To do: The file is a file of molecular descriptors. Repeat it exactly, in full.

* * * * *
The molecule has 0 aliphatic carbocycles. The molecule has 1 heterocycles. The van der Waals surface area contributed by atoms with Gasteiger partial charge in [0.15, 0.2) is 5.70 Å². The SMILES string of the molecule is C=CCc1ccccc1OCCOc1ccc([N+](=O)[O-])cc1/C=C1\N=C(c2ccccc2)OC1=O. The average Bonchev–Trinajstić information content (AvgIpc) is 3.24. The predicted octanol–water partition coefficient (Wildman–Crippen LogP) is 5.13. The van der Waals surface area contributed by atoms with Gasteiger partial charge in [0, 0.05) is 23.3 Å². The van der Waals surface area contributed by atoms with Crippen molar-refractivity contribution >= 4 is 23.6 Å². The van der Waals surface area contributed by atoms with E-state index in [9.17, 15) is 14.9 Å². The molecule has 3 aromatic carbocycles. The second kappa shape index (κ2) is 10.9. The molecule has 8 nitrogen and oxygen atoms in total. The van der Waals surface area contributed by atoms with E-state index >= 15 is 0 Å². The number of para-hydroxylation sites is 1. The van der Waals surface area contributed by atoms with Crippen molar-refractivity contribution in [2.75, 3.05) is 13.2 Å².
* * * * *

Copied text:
The molecule has 0 aliphatic carbocycles. The molecule has 1 heterocycles. The van der Waals surface area contributed by atoms with Gasteiger partial charge in [0.15, 0.2) is 5.70 Å². The SMILES string of the molecule is C=CCc1ccccc1OCCOc1ccc([N+](=O)[O-])cc1/C=C1\N=C(c2ccccc2)OC1=O. The average Bonchev–Trinajstić information content (AvgIpc) is 3.24. The predicted octanol–water partition coefficient (Wildman–Crippen LogP) is 5.13. The van der Waals surface area contributed by atoms with Gasteiger partial charge in [0, 0.05) is 23.3 Å². The van der Waals surface area contributed by atoms with Crippen molar-refractivity contribution >= 4 is 23.6 Å². The van der Waals surface area contributed by atoms with E-state index in [9.17, 15) is 14.9 Å². The molecule has 3 aromatic carbocycles. The second kappa shape index (κ2) is 10.9. The molecule has 8 nitrogen and oxygen atoms in total. The van der Waals surface area contributed by atoms with E-state index >= 15 is 0 Å². The number of para-hydroxylation sites is 1. The van der Waals surface area contributed by atoms with Crippen molar-refractivity contribution in [2.75, 3.05) is 13.2 Å².